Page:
The Minnesota Department of Human Services (DHS) and state lawmakers should take action to strengthen oversight of a $1 billion program that provides home caregiving services for thousands of vulnerable Minnesotans who depend on them to live independently, according to a state audit report released Monday.
The Office of the Legislative Auditor (OLA), an independent, nonpartisan arm of the Legislature, found several gaps in oversight and troubling inconsistencies within the state’s personal care assistance (PCA) program, which helps people with disabilities, mental illnesses and chronic diseases with basic activities of daily living, such as bathing, eating and dressing.
The DHS uses two separate tools to determine eligibility for the PCA program, but the agency has not evaluated whether the two tools produce consistent results, and some county assessors have expressed concern about the differences, the auditor found. In addition, when enrolling personal care assistants, DHS does not verify that they meet all requirements in state law. In a small number of cases, this resulted in some children under age 16 working as PCAs in violation of state law. The agency also did not take timely action to fully investigate hundreds of suspected cases of fraud and abuse, according to the 122-page report.
At the same time, the auditor’s report found that DHS has made progress over the past decade in preventing fraud in the program. The agency has implemented electronic controls that have been “generally effective” in preventing payments for claims that asserted personal care assistants worked more than 24 hours in a day or consecutive 24-hour days, which the legislative auditor’s office identified as obvious signs of fraud when it last reviewed the program in 2009.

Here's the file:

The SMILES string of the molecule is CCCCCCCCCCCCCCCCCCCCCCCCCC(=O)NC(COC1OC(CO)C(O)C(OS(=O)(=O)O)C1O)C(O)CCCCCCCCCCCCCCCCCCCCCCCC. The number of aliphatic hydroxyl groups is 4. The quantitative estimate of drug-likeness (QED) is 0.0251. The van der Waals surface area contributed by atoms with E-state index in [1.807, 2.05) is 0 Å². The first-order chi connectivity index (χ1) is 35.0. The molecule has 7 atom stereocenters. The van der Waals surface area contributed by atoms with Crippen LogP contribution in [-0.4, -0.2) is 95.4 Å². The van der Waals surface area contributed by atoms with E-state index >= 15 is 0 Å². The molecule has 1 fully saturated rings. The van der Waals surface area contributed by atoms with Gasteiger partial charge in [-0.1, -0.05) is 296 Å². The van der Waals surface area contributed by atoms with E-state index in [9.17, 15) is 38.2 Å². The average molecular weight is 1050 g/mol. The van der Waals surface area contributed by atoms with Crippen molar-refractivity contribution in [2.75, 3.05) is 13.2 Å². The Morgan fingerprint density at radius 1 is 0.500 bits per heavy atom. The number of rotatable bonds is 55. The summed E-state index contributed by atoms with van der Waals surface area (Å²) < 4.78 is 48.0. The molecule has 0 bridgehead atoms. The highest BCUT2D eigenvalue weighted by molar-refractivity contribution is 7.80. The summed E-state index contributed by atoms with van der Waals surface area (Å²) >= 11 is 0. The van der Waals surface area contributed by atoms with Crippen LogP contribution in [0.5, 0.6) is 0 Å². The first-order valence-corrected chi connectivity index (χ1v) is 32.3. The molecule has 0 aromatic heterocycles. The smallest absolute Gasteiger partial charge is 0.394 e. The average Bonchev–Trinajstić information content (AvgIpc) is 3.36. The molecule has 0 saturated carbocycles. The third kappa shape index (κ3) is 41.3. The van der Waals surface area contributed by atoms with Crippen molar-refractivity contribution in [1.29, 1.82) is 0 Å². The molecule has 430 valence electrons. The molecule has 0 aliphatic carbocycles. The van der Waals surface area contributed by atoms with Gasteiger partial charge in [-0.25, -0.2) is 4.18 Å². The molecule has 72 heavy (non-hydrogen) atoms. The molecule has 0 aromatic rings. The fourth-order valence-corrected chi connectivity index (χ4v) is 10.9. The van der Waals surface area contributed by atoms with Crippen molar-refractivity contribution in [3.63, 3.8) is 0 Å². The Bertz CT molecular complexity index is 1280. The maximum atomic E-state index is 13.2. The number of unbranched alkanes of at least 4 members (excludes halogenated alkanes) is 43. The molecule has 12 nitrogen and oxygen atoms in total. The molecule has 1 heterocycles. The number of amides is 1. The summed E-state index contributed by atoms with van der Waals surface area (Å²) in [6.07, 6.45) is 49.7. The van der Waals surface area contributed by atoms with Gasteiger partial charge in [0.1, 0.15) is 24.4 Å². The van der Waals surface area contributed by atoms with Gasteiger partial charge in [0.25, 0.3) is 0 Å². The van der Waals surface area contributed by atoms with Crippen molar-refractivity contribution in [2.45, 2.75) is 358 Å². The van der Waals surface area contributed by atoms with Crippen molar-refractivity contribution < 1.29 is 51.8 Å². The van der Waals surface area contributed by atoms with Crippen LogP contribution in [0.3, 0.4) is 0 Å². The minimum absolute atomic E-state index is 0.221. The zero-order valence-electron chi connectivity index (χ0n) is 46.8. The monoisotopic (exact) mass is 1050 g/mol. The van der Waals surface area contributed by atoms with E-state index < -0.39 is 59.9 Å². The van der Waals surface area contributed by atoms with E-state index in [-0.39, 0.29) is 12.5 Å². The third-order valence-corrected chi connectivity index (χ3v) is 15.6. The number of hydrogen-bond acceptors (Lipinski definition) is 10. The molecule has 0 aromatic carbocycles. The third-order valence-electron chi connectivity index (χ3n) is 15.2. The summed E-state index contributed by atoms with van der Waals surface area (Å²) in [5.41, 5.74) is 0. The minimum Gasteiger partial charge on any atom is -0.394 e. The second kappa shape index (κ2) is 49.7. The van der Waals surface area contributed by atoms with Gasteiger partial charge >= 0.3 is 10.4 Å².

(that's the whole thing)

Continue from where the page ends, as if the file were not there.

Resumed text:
“Over the past eleven years, DHS and the Legislature have made changes to strengthen the oversight” of the program, wrote Legislative Auditor James Nobles. “However, opportunities for improvement remain.”
Founded four decades ago, the personal care assistance program has long been considered an essential element of the state’s social safety net. Approximately 44,000 Minnesotans received home care services in 2018 through the program, which is funded through Medicaid, the state-federal health insurance program that covers 1.1 million Minnesotans.
“Without this program, the lives of Minnesotans would be fundamentally impacted, and in some cases, lives would be at risk,” Gertrude Matemba-Mutasa, assistant commissioner for Community Supports at the DHS, said in testimony Monday before a Senate committee.
The legislative auditor’s findings come at a time when the state’s largest agency is trying to restore public confidence in its management practices. That confidence has been shaken by revelations of a series of costly financial missteps in the state’s Medicaid program.
Since early last summer, DHS officials have acknowledged that repeated breakdowns in internal controls caused the agency to make more than $100 million in overpayments for substance-use treatment services. At legislative hearings, Jodi Harpstead, the incoming commissioner of the $18.5 billion DHS, has pledged to shore up internal controls at the agency.
In a written statement issued Monday, Harpstead said, “We support continuous improvement efforts in all DHS programs and are proud of the strides we have made in overseeing PCA services across Minnesota since the last OLA audit in 2009.”